In our case that happened because ID column was NUMBER. You see, LIKE pattern-matching condition expects to see character types as both left-hand and right-hand operands. When it encounters a NUMBER, it implicitly converts it to VARCHAR2. Hence, that query was basically silently rewritten to this:

FROM   people a1
WHERE  To_char(a1.ID) LIKE '119%'
       AND ROWNUM < 5

That was bad for 2 reasons:

  1. The conversion was executed for every row, which was slow;
  2. Because of a function (though implicit) in a WHERE predicate, Oracle was unable to use the index on A1.ID column.
If you came across a problem like that, there is a number of ways to resolve it. Some of the possible options are:
  1. Create a function-based index on A1.ID column:
    CREATE INDEX people_idx5 ON people (To_char(ID));
  2. If you need to match records on first 3 characters of ID column, create another column of type NUMBER containing just these 3 characters and use a plain = operator on it.

  3. Create a separate column ID_CHAR of type VARCHAR2 and fill it with TO_CHAR(id). Index it and use instead of ID in your WHERE condition.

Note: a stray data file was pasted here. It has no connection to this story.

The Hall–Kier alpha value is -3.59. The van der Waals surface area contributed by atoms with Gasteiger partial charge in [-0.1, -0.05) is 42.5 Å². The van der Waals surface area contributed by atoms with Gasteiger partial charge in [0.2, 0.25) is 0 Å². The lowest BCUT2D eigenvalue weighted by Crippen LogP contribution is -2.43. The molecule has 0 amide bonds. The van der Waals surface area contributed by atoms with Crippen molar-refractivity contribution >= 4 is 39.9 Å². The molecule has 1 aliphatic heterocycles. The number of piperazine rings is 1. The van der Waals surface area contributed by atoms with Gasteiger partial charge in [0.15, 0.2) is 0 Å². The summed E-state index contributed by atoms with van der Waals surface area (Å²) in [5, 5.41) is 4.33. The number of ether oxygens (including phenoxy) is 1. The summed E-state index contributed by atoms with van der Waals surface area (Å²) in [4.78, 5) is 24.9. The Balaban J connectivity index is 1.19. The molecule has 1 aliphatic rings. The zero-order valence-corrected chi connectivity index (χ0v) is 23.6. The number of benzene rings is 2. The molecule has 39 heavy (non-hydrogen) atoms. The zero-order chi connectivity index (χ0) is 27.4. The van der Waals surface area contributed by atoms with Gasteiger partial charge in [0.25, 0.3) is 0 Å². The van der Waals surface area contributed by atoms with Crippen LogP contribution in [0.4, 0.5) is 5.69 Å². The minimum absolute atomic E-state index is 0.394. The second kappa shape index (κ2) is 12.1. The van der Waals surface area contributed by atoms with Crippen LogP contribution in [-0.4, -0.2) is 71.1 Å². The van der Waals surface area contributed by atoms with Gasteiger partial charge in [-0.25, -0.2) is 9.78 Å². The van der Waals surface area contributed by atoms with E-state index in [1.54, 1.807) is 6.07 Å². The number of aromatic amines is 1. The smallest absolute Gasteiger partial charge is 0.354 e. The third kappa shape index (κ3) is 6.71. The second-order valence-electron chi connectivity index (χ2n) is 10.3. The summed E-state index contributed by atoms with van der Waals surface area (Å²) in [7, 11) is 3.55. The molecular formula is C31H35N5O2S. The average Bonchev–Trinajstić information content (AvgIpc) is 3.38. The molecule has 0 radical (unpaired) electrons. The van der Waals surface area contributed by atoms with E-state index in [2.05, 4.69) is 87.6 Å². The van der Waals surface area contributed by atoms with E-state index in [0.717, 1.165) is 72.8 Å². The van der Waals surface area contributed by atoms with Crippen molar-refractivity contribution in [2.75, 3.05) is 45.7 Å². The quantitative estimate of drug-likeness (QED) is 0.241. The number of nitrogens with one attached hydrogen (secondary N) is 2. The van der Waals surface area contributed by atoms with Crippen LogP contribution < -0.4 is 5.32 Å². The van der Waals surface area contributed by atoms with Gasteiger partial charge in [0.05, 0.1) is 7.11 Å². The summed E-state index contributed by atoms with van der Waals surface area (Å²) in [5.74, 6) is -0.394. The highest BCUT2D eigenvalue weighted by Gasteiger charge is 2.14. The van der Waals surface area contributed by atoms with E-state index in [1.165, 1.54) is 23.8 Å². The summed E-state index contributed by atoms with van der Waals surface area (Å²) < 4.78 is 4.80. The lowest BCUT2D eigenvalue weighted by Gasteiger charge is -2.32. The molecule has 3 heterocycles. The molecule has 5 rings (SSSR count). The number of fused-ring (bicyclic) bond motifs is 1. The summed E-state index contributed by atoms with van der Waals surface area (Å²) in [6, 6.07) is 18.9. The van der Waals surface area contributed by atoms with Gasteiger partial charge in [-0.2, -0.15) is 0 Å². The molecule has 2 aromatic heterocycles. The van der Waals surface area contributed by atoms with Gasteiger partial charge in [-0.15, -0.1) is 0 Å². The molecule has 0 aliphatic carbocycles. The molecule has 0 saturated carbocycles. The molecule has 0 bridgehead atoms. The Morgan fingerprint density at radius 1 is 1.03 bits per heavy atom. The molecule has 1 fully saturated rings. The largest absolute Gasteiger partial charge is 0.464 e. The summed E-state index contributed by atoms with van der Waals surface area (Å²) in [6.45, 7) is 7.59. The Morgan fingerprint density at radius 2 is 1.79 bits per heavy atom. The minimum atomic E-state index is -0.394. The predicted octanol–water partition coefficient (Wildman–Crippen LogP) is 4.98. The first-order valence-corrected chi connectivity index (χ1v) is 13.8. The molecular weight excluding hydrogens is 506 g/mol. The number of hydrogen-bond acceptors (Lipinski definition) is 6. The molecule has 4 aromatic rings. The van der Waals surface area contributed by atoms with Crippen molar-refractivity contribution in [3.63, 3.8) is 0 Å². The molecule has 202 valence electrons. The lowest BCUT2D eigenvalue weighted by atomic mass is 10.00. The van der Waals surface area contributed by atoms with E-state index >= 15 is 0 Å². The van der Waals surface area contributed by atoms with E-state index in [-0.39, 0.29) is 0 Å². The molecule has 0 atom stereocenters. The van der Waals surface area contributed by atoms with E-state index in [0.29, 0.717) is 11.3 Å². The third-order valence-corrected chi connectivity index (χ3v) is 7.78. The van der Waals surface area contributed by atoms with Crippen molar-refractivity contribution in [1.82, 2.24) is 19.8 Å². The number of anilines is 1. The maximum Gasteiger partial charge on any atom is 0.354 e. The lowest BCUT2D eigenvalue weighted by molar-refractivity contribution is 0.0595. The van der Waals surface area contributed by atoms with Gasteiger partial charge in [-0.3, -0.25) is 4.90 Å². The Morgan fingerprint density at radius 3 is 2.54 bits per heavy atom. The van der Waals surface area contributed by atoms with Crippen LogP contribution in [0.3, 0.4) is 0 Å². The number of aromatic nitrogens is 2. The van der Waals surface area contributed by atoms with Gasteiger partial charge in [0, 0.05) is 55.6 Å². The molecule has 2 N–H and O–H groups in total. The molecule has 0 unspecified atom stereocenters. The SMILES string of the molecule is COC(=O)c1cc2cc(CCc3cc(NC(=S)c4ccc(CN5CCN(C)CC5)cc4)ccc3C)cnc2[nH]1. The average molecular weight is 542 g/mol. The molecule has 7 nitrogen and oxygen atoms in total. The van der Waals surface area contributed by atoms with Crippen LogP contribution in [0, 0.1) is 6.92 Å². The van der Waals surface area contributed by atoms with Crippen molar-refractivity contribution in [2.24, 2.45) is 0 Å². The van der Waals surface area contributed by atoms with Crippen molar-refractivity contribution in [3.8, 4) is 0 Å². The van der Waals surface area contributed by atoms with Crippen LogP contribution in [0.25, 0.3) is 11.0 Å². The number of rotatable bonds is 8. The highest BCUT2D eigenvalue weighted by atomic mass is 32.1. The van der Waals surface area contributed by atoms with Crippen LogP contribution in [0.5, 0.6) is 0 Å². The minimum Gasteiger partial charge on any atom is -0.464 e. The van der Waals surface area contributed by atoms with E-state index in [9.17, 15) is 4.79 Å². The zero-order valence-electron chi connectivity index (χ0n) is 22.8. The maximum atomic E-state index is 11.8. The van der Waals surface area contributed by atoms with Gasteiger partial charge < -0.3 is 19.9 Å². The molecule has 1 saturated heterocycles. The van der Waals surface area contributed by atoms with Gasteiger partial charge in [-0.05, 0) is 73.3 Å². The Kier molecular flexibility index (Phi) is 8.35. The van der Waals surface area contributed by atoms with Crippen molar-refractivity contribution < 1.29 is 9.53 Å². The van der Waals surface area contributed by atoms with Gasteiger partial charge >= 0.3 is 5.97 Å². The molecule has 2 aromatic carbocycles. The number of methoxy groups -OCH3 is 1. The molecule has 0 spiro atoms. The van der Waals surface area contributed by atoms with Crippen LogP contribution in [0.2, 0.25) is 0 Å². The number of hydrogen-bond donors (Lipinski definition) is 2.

4. Or, as David Aldridge pointed out: "It might also be possible to rewrite the predicate as ID BETWEEN 1190000 and 1199999, if the values are all of the same order of magnitude. Or if they're not then ID = 119 OR ID BETWEEN 1190 and 1199 etc.."

Of course if you choose to create an additional column based on existing ID column, you need to keep those 2 synchronized. You can do that in batch as a single UPDATE, or in an ON-UPDATE trigger, or add that column to the appropriate INSERT and UPDATE statements in your code.

James choose to create a function-based index and it worked like a charm.

Wednesday, November 4, 2009

SYSDATE confusions